Sharing that she had been inspired to think about the relation of food to wellbeing in two ways, there is firstly "the healing value of slow eating; having to actually think about what you're going to eat, not always being served, doing the shopping, chopping, juicing, dicing things up. That's all a form of personal healing."



Secondly, not so obviously, and building on the earlier finding that creating wellbeing is communal, food has a social function; there is an interpersonal healing that we experience when we break bread together. We have many names for it here at the Five Es: soulbaring, soul-stretching, or the spiritual dimension to sharing food.

Abiola put it beautifully: "there is the gathering we do at the table. There's something about a hot meal that makes people get vulnerable. It's comforting. Especially when strangers are asking challenging questions, good food just puts down your barriers and it's not about exposing yourself; what tends to happen is people say 'oh yeah I've been through that!' or 'I'm going through that, I need help.' There's an exchange."




Wellbeing comes naturally

As a community on a faith-inspired mission, hearing from Abiola who is currently gaining formal training at Theology College, was a great opportunity to interrogate the link between wellbeing and spirituality if there is one. In our discussion we found that whether you practice a faith or not, the human spirit is a real thing. We all have an inner drive towards not just survival but flourishing. Trusting that inner pull or voice - your spirituality - is worthwhile for your wellbeing. 

Abiola used the example of how polarising zodiacs can be to people across the spectrum of belief, but to the possible surprise of most Abrahamic believers the idea that we can learn from the stars is in the religious texts. More broadly she spoke about how "manifestations of your spirituality are at work in nature" and the value of trusting what our bodies and minds tell us, from cravings and awkwardly timed tiredness to how we instinctively feel about other people, opportunities, and events in the world.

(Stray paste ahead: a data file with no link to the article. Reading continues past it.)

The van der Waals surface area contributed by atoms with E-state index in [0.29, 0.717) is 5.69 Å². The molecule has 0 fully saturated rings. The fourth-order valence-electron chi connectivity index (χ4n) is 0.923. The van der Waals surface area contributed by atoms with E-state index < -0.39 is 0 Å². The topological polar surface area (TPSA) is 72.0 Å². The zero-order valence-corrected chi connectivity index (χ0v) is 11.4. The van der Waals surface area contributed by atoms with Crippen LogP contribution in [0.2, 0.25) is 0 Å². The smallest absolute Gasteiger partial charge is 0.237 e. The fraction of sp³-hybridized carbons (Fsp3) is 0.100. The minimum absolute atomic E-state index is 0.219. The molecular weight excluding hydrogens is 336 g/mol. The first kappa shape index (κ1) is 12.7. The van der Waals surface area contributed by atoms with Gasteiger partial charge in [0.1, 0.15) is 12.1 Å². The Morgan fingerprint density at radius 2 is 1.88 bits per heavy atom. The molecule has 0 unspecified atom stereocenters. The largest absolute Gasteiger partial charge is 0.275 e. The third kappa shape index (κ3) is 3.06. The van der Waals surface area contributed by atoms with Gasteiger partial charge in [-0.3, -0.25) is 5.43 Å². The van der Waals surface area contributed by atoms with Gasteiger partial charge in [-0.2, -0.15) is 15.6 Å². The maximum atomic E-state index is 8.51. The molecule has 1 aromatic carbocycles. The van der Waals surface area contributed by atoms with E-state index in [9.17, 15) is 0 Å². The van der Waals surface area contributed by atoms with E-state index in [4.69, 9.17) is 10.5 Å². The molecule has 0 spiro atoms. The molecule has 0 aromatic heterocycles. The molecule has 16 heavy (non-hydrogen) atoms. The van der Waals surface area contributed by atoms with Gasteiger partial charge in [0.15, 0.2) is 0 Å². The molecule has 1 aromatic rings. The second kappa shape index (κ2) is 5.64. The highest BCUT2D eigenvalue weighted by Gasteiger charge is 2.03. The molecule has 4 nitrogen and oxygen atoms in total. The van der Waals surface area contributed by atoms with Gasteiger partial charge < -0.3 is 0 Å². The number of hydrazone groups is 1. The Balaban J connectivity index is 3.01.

Living well every day is about priorities and boundaries 

To wrap up, we asked Abiola what one practical tip she would recommend for living well and being well every day. Her response: "My biggest two things are priorities and boundaries. What are your priorities in life? Not what you need to do today. But who are you and where are you trying to go? And therefore what boundaries do you need to set?"

With a guest probing for an illustration of what this might look like she shared: "if my priority at the moment is to have more fulfilling relationships then perhaps practicing boundaries is simple acts like not spending time with those friends that are nice people but whenever you go out someone disappears or there's an awkward dynamic. Perhaps it's saying no and being firm with family who are just a bit much."



Wellbeing is never-ending

There is so much more about wellbeing to discuss, share, and learn. The Wellbeing Symposium resumes in June for an open house talk. To be our guest next time at #theFiveEsOFFLINE, join us. For collaborations and partnerships contact us. We look forward to connecting with you.